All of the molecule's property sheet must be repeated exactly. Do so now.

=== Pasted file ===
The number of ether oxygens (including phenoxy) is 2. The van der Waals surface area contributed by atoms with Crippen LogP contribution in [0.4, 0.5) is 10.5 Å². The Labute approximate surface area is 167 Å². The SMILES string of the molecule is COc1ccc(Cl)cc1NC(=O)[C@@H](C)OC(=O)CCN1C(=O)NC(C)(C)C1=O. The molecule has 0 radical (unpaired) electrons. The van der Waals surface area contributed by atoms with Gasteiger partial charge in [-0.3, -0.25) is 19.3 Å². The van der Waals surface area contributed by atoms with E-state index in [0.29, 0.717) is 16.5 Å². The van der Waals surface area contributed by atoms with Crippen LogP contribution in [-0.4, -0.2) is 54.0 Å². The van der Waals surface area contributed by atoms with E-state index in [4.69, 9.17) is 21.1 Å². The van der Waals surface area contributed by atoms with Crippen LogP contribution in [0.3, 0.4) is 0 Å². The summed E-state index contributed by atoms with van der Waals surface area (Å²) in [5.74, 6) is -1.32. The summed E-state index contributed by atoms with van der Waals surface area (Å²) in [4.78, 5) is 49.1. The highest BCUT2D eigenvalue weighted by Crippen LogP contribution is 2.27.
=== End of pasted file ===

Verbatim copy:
The number of ether oxygens (including phenoxy) is 2. The van der Waals surface area contributed by atoms with Crippen LogP contribution in [0.4, 0.5) is 10.5 Å². The Labute approximate surface area is 167 Å². The SMILES string of the molecule is COc1ccc(Cl)cc1NC(=O)[C@@H](C)OC(=O)CCN1C(=O)NC(C)(C)C1=O. The molecule has 0 radical (unpaired) electrons. The van der Waals surface area contributed by atoms with Gasteiger partial charge in [-0.3, -0.25) is 19.3 Å². The van der Waals surface area contributed by atoms with E-state index in [0.29, 0.717) is 16.5 Å². The van der Waals surface area contributed by atoms with Crippen LogP contribution in [-0.4, -0.2) is 54.0 Å². The van der Waals surface area contributed by atoms with E-state index in [4.69, 9.17) is 21.1 Å². The van der Waals surface area contributed by atoms with Crippen LogP contribution in [0.3, 0.4) is 0 Å². The summed E-state index contributed by atoms with van der Waals surface area (Å²) in [5.74, 6) is -1.32. The summed E-state index contributed by atoms with van der Waals surface area (Å²) in [4.78, 5) is 49.1. The highest BCUT2D eigenvalue weighted by Crippen LogP contribution is 2.27.